It’s only fitting that on being asked if he’s seen anything good lately, Xavier de Sousa asks whether his answer has to be in this country. A performance maker and producer, de Sousa is the founder of Queer Migrant Takeover, a series of events by his company Foreign Actions Productions celebrating the plurality and common ground of multicultural LGBT+ experiences.
Which means it’s the kind of space where you can wander from a room showing durational video pieces made by Polish, Swedish, Iranian, British and Rwandanan artists to a DJ set featuring Latinx music. Then you can have your fortune told by the Istanbul Queer Arts Collective, who might tell you, from the card you draw from their dirty selection with the expression EÅžEÄžIN AMINA SU KAÃ‡IRMAK – to blow water up a donkey’s vagina – on its back, to be careful not to overdo it.
The biggest Queer Migrant Takeover event so far, ‘Deeper Routes’ at London’s RichMix, involved a vegan calde verdo soup dinner for all guests besides an array of performances and provocations from artists and activists. And it’s as a provocation – or, as he prefers it, “an artistic intervention” – that de Sousa intends for Queer Migrant Takeover itself to function. In this way he tends to cast his role as a curator of sorts. “The way you contextualise what you yourself do is what makes the work more one thing or the other; here, I don’t want to see or for there to be a separation between political action and artistic impulse. It’s an artistic event with political intonations, if you like.”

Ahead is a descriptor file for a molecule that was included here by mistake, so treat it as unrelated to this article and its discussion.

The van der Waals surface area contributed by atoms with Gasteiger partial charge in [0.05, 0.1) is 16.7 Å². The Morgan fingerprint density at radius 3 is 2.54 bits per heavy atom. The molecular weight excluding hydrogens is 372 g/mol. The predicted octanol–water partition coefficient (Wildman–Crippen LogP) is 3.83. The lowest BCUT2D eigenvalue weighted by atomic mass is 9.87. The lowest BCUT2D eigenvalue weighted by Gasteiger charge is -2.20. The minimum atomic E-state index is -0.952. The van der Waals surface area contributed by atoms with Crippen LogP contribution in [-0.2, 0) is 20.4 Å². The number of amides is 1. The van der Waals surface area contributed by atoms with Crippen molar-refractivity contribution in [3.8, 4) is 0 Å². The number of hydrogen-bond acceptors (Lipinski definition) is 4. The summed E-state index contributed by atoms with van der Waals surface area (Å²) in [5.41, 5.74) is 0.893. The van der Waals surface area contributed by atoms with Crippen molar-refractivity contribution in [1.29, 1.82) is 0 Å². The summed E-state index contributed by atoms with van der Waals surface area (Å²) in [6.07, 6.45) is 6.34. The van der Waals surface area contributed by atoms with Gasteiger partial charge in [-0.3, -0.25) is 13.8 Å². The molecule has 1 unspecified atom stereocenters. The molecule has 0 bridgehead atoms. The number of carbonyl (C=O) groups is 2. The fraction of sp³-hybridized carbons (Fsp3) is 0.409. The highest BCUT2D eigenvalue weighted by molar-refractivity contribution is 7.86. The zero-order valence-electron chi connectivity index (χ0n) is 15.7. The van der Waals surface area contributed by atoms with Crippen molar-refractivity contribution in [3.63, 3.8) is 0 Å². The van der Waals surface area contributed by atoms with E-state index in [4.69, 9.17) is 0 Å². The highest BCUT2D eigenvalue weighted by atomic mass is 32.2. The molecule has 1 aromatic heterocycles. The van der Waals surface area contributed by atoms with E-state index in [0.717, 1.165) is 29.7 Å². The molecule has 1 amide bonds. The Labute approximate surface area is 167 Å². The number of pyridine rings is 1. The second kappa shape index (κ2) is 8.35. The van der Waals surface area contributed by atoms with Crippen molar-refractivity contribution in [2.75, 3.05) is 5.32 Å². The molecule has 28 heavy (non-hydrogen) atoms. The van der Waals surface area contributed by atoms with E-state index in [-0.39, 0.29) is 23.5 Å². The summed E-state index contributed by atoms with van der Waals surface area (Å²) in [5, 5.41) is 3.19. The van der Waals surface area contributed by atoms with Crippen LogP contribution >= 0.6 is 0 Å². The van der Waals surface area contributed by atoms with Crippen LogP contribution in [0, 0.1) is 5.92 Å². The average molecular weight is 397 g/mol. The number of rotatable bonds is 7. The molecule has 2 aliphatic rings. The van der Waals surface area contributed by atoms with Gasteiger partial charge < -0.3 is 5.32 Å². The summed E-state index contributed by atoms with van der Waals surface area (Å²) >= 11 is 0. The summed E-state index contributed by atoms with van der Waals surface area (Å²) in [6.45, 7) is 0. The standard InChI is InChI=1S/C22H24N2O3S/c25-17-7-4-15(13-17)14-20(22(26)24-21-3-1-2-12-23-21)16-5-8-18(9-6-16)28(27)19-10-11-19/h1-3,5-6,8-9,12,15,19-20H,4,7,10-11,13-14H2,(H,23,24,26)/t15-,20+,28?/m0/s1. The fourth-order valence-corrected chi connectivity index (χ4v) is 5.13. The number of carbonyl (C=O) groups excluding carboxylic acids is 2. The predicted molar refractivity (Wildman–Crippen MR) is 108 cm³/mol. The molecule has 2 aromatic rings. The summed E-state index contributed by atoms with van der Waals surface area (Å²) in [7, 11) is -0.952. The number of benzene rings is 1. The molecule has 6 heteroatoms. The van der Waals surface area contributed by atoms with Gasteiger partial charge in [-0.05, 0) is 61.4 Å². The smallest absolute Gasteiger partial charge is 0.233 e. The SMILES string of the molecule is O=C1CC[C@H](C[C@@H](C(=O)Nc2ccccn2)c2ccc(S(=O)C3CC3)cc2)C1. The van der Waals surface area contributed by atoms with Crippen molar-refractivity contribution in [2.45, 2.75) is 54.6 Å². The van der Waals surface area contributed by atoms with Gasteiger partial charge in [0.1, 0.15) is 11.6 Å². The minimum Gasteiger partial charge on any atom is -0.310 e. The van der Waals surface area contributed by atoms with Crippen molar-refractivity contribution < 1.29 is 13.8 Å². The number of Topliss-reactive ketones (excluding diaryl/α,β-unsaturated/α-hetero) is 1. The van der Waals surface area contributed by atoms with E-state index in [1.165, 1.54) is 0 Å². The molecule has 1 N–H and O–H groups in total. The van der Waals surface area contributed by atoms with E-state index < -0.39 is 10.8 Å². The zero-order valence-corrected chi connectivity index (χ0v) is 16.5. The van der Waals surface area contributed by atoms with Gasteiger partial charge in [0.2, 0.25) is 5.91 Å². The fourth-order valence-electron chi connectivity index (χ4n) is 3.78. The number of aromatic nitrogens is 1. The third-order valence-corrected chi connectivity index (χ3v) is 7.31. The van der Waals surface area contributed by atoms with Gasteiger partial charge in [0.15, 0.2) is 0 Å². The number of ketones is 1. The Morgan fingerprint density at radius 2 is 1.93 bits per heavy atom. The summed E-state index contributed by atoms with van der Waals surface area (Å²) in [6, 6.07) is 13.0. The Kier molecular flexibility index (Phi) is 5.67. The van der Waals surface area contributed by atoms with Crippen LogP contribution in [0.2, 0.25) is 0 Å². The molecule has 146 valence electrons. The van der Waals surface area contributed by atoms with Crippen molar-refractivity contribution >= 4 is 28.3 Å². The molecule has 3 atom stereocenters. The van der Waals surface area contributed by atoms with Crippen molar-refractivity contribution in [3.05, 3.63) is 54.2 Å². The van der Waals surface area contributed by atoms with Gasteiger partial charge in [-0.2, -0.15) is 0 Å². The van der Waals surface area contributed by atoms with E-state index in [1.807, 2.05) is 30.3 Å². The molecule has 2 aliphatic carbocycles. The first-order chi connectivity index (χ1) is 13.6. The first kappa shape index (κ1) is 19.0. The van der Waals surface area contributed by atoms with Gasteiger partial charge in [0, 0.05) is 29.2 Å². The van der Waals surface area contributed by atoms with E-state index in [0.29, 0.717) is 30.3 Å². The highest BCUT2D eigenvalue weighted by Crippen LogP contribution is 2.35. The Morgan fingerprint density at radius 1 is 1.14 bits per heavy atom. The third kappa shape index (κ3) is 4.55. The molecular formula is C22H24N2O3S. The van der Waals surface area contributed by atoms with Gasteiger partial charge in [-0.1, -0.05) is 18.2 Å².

Queer Migrant Takeover unites both people who would unhesitatingly define themselves as artists and those who’d avoid the term. “As well as people I knew and wanted to work with again or for the first time,” de Sousa explains, “I wanted to bring in people who don’t often populate these kinds of contexts – so activists, and people wanting to find a home in this country, and people who are on that fine line of being kicked out of the country or not.”
As their biggest event so far, Deeper Routes is an impressive testament to this combination’s potential. The first collaboration between activist group LGSM (Lesbians and Gays Support the Migrants, who in excellent ACT UP style have always tended towards the theatrical) and SPIT! involved the endless reciting of homophobic and transphobic slurs before an LGSM banner, in a spirit true to Joshua Hubbard’s The Faggot Manifesto, also performed later, as well as a monologue highlighting the inequality and hypocrisy in the distribution of PrEP (“Because PrEP is a deal with the Devil, and he likes to barter with the wealthy and the affluent first”).
Though the ‘open discussion’ led by Joon Lynn Goh suffered slightly from contributors not quite equally sharing the time with each other or the floor, the sheer diversity of knowledge and levels of engagement among attendees is what de Sousa aims for with every QMT event. “Though I think we straddle a boundary which is unique, there are some amazing and similar artistic events: Steakhouse Live, for instance, or Birmingham’s Fierce Festival.”
QMT was developed to build on the potential for balancing priorities – both encouraging activism and political organising while creating and giving a platform to queer art – which de Sousa sees in community-based events. “Sometimes there’s a danger in festivals ranging too far into the political side, and forgetting the artistic means attracting only a certain kind of person, which results in a lot of reticence to bring the political in on the part of festival programmers.”
And by its very name, reticence just isn’t the look for Queer Migrant Takeover. In recent years, migrant is a label de Sousa has come to feel comfortable claiming personally, too. “For various reasons, though I became much more aware of my status as such over the past few years, before Brexit and the rise of far-right anti-immigrant feeling. I knew I wasn’t technically part of this country. I’ve never been allowed to vote, I have to prove I have the right to work in this country every time I want to get a job, and people look at me when I present my Portuguese ID card. That always made me feel aware, but it was never a real problem until recently.”